Introduction to TorchRec¶
To get the most of this tutorial, we suggest using this Colab Version. This will allow you to experiment with the information presented below.
Follow along with the video below or on youtube.
When building recommendation systems, we frequently want to represent
entities like products or pages with embeddings. For example, see Meta
AI’s Deep learning recommendation
model, or DLRM. As the number of
entities grow, the size of the embedding tables can exceed a single
GPU’s memory. A common practice is to shard the embedding table across
devices, a type of model parallelism. To that end, TorchRec introduces
its primary API
or DMP. Like PyTorch’s DistributedDataParallel, DMP wraps a model to
enable distributed training.
Requirements: python >= 3.7
We highly recommend CUDA when using TorchRec (If using CUDA: cuda >= 11.0).
# install pytorch with cudatoolkit 11.3 conda install pytorch cudatoolkit=11.3 -c pytorch-nightly -y # install TorchRec pip3 install torchrec-nightly
This tutorial will cover three pieces of TorchRec: the
DistributedModelParallel API, and
We setup our environment with torch.distributed. For more info on distributed, see this tutorial.
Here, we use one rank (the colab process) corresponding to our 1 colab GPU.
import os import torch import torchrec import torch.distributed as dist os.environ["RANK"] = "0" os.environ["WORLD_SIZE"] = "1" os.environ["MASTER_ADDR"] = "localhost" os.environ["MASTER_PORT"] = "29500" # Note - you will need a V100 or A100 to run tutorial as as! # If using an older GPU (such as colab free K80), # you will need to compile fbgemm with the appripriate CUDA architecture # or run with "gloo" on CPUs dist.init_process_group(backend="nccl")
From EmbeddingBag to EmbeddingBagCollection¶
PyTorch represents embeddings through
EmbeddingBag is a pooled version of Embedding.
TorchRec extends these modules by creating collections of embeddings. We
EmbeddingBagCollection to represent a group of EmbeddingBags.
Here, we create an EmbeddingBagCollection (EBC) with two embedding bags.
user_table, is represented by a 64
dimension embedding of size 4096. Note how we initially allocate the EBC
on device “meta”. This will tell EBC to not allocate memory yet.
ebc = torchrec.EmbeddingBagCollection( device="meta", tables=[ torchrec.EmbeddingBagConfig( name="product_table", embedding_dim=64, num_embeddings=4096, feature_names=["product"], pooling=torchrec.PoolingType.SUM, ), torchrec.EmbeddingBagConfig( name="user_table", embedding_dim=64, num_embeddings=4096, feature_names=["user"], pooling=torchrec.PoolingType.SUM, ) ] )
Now, we’re ready to wrap our model with
DistributedModelParallel (DMP). Instantiating DMP will:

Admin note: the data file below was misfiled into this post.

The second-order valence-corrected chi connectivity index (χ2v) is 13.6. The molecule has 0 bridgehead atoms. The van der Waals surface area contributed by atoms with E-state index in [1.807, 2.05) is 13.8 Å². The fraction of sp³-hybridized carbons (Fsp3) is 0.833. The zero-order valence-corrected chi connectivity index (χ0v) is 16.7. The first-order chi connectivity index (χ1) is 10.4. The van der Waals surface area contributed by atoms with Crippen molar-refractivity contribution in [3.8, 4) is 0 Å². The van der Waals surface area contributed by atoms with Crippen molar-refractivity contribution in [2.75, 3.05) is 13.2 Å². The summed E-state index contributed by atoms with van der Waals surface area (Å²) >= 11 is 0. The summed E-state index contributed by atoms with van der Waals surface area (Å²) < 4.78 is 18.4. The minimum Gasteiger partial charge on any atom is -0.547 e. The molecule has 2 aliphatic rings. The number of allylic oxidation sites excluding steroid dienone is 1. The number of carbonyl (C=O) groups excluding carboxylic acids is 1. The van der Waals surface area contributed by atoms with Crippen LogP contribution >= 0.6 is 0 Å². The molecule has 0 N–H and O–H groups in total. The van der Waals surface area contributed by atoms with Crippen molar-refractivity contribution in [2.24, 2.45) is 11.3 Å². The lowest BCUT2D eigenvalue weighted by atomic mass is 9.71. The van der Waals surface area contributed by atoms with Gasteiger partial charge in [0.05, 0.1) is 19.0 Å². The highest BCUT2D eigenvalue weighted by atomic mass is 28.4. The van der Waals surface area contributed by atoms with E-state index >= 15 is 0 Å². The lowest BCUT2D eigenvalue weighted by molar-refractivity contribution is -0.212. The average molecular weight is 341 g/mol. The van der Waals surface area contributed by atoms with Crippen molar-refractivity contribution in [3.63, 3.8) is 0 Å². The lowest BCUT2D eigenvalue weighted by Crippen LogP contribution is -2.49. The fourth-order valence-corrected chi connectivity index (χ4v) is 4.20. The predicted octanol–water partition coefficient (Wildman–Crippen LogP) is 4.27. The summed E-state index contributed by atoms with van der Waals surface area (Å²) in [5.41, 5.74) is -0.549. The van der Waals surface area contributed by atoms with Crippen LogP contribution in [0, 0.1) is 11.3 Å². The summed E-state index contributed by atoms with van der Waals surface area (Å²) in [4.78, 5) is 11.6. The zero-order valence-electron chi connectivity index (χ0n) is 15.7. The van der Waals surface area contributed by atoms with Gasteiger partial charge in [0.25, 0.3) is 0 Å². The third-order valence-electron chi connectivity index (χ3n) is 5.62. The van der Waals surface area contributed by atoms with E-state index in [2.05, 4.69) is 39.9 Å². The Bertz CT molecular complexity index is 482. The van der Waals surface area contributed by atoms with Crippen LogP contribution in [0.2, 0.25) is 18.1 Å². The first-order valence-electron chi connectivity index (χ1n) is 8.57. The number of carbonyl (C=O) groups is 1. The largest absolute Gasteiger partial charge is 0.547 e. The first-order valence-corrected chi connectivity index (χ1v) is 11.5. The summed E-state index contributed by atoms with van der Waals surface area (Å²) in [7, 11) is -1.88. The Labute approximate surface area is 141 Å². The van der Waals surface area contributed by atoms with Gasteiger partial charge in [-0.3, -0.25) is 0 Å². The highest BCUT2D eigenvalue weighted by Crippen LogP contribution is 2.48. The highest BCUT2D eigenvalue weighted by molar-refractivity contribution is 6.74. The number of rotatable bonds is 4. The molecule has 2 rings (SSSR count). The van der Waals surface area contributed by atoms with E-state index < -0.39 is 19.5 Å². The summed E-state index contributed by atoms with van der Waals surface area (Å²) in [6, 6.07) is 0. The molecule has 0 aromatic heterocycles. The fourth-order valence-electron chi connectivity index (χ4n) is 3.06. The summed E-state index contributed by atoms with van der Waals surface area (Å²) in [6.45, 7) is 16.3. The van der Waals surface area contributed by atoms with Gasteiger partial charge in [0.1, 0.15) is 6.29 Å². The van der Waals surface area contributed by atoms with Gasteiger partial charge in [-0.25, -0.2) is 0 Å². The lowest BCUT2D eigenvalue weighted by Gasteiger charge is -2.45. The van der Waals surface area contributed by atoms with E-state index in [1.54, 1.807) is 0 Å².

Decide how to shard the model. DMP will collect the available ‘sharders’ and come up with a ‘plan’ of the optimal way to shard the embedding table(s) (i.e., the EmbeddingBagCollection).
Actually shard the model. This includes allocating memory for each embedding table on the appropriate device(s).
In this toy example, since we have two EmbeddingTables and one GPU, TorchRec will place both on the single GPU.
model = torchrec.distributed.DistributedModelParallel(ebc, device=torch.device("cuda")) print(model) print(model.plan)
Query vanilla nn.EmbeddingBag with input and offsets¶
offsets. Input is a 1-D tensor containing the
lookup values. Offsets is a 1-D tensor where the sequence is a
cumulative sum of the number of values to pool per example.
Let’s look at an example, recreating the product EmbeddingBag above:
|------------| | product ID | |------------| | [101, 202] | |  | |  | |------------|
product_eb = torch.nn.EmbeddingBag(4096, 64) product_eb(input=torch.tensor([101, 202, 303]), offsets=torch.tensor([0, 2, 2]))
Representing minibatches with KeyedJaggedTensor¶
We need an efficient representation of multiple examples of an arbitrary
number of entity IDs per feature per example. In order to enable this
“jagged” representation, we use the TorchRec datastructure
Let’s take a look at how to lookup a collection of two embedding bags, “product” and “user”. Assume the minibatch is made up of three examples for three users. The first of which has two product IDs, the second with none, and the third with one product ID.
|------------|------------| | product ID | user ID | |------------|------------| | [101, 202] |  | |  |  | |  |  | |------------|------------|
The query should be:
mb = torchrec.KeyedJaggedTensor( keys = ["product", "user"], values = torch.tensor([101, 202, 303, 404, 505, 606]).cuda(), lengths = torch.tensor([2, 0, 1, 1, 1, 1], dtype=torch.int64).cuda(), ) print(mb.to(torch.device("cpu")))
Note that the KJT batch size is
batch_size = len(lengths)//len(keys). In the above example,
batch_size is 3.
Putting it all together, querying our distributed model with a KJT minibatch¶
Finally, we can query our model using our minibatch of products and users.
The resulting lookup will contain a KeyedTensor, where each key (or feature) contains a 2D tensor of size 3x64 (batch_size x embedding_dim).
pooled_embeddings = model(mb) print(pooled_embeddings)